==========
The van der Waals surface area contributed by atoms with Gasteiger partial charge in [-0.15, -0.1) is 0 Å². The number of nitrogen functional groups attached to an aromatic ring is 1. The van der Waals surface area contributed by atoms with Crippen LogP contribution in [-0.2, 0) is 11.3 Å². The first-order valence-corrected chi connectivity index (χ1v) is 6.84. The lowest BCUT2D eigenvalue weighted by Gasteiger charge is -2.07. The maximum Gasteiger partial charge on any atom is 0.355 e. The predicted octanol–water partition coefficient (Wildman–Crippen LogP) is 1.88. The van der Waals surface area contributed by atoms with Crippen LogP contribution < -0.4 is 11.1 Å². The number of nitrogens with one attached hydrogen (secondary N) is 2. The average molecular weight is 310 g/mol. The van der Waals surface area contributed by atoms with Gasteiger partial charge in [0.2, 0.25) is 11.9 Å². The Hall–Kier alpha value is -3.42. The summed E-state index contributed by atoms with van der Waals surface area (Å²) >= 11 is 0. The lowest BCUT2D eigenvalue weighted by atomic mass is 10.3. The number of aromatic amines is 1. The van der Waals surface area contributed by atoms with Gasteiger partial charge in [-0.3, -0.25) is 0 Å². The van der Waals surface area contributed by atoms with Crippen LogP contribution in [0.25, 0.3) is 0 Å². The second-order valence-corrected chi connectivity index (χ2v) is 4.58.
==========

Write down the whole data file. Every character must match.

The van der Waals surface area contributed by atoms with Gasteiger partial charge in [-0.15, -0.1) is 0 Å². The number of nitrogen functional groups attached to an aromatic ring is 1. The van der Waals surface area contributed by atoms with Crippen LogP contribution in [-0.2, 0) is 11.3 Å². The first-order valence-corrected chi connectivity index (χ1v) is 6.84. The lowest BCUT2D eigenvalue weighted by Gasteiger charge is -2.07. The maximum Gasteiger partial charge on any atom is 0.355 e. The predicted octanol–water partition coefficient (Wildman–Crippen LogP) is 1.88. The van der Waals surface area contributed by atoms with Crippen LogP contribution < -0.4 is 11.1 Å². The number of nitrogens with one attached hydrogen (secondary N) is 2. The average molecular weight is 310 g/mol. The van der Waals surface area contributed by atoms with Gasteiger partial charge in [0.2, 0.25) is 11.9 Å². The Hall–Kier alpha value is -3.42. The summed E-state index contributed by atoms with van der Waals surface area (Å²) >= 11 is 0. The lowest BCUT2D eigenvalue weighted by atomic mass is 10.3. The number of aromatic amines is 1. The van der Waals surface area contributed by atoms with Gasteiger partial charge in [-0.3, -0.25) is 0 Å². The van der Waals surface area contributed by atoms with Crippen LogP contribution in [0.25, 0.3) is 0 Å². The second-order valence-corrected chi connectivity index (χ2v) is 4.58.